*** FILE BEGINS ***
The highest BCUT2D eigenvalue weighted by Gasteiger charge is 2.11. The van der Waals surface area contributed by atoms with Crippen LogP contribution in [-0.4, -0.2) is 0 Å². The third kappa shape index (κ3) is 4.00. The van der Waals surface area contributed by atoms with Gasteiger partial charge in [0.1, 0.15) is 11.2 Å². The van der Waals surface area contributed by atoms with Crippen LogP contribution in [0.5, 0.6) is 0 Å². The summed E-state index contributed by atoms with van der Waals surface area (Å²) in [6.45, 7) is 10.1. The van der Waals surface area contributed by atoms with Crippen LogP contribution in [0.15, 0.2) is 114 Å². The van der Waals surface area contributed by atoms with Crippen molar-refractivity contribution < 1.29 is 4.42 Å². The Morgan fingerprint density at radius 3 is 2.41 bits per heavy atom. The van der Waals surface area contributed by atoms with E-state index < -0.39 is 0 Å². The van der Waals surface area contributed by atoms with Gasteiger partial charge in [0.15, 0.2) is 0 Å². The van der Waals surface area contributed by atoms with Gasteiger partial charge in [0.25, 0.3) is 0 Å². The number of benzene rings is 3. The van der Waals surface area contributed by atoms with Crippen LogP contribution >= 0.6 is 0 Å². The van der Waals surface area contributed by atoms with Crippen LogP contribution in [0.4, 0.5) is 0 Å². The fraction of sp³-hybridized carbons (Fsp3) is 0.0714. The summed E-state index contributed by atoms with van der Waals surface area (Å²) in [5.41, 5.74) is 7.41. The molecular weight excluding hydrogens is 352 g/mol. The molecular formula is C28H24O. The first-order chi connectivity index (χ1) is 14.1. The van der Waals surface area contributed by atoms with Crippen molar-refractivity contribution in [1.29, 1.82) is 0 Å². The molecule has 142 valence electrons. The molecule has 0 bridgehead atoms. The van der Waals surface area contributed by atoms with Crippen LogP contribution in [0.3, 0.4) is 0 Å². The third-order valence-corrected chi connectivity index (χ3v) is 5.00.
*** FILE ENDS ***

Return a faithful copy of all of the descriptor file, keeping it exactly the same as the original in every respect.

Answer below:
The highest BCUT2D eigenvalue weighted by Gasteiger charge is 2.11. The van der Waals surface area contributed by atoms with Crippen LogP contribution in [-0.4, -0.2) is 0 Å². The third kappa shape index (κ3) is 4.00. The van der Waals surface area contributed by atoms with Gasteiger partial charge in [0.1, 0.15) is 11.2 Å². The van der Waals surface area contributed by atoms with Crippen LogP contribution in [0.5, 0.6) is 0 Å². The summed E-state index contributed by atoms with van der Waals surface area (Å²) in [6.45, 7) is 10.1. The van der Waals surface area contributed by atoms with Crippen LogP contribution in [0.15, 0.2) is 114 Å². The van der Waals surface area contributed by atoms with Crippen molar-refractivity contribution < 1.29 is 4.42 Å². The Morgan fingerprint density at radius 3 is 2.41 bits per heavy atom. The van der Waals surface area contributed by atoms with E-state index < -0.39 is 0 Å². The van der Waals surface area contributed by atoms with Gasteiger partial charge in [0.15, 0.2) is 0 Å². The van der Waals surface area contributed by atoms with Gasteiger partial charge in [0.25, 0.3) is 0 Å². The number of benzene rings is 3. The van der Waals surface area contributed by atoms with Crippen LogP contribution >= 0.6 is 0 Å². The van der Waals surface area contributed by atoms with Crippen LogP contribution in [0.4, 0.5) is 0 Å². The fraction of sp³-hybridized carbons (Fsp3) is 0.0714. The summed E-state index contributed by atoms with van der Waals surface area (Å²) in [5.41, 5.74) is 7.41. The molecular weight excluding hydrogens is 352 g/mol. The molecular formula is C28H24O. The first-order chi connectivity index (χ1) is 14.1. The van der Waals surface area contributed by atoms with Crippen molar-refractivity contribution in [1.29, 1.82) is 0 Å². The molecule has 142 valence electrons. The molecule has 0 bridgehead atoms. The van der Waals surface area contributed by atoms with Crippen LogP contribution in [0.3, 0.4) is 0 Å². The third-order valence-corrected chi connectivity index (χ3v) is 5.00.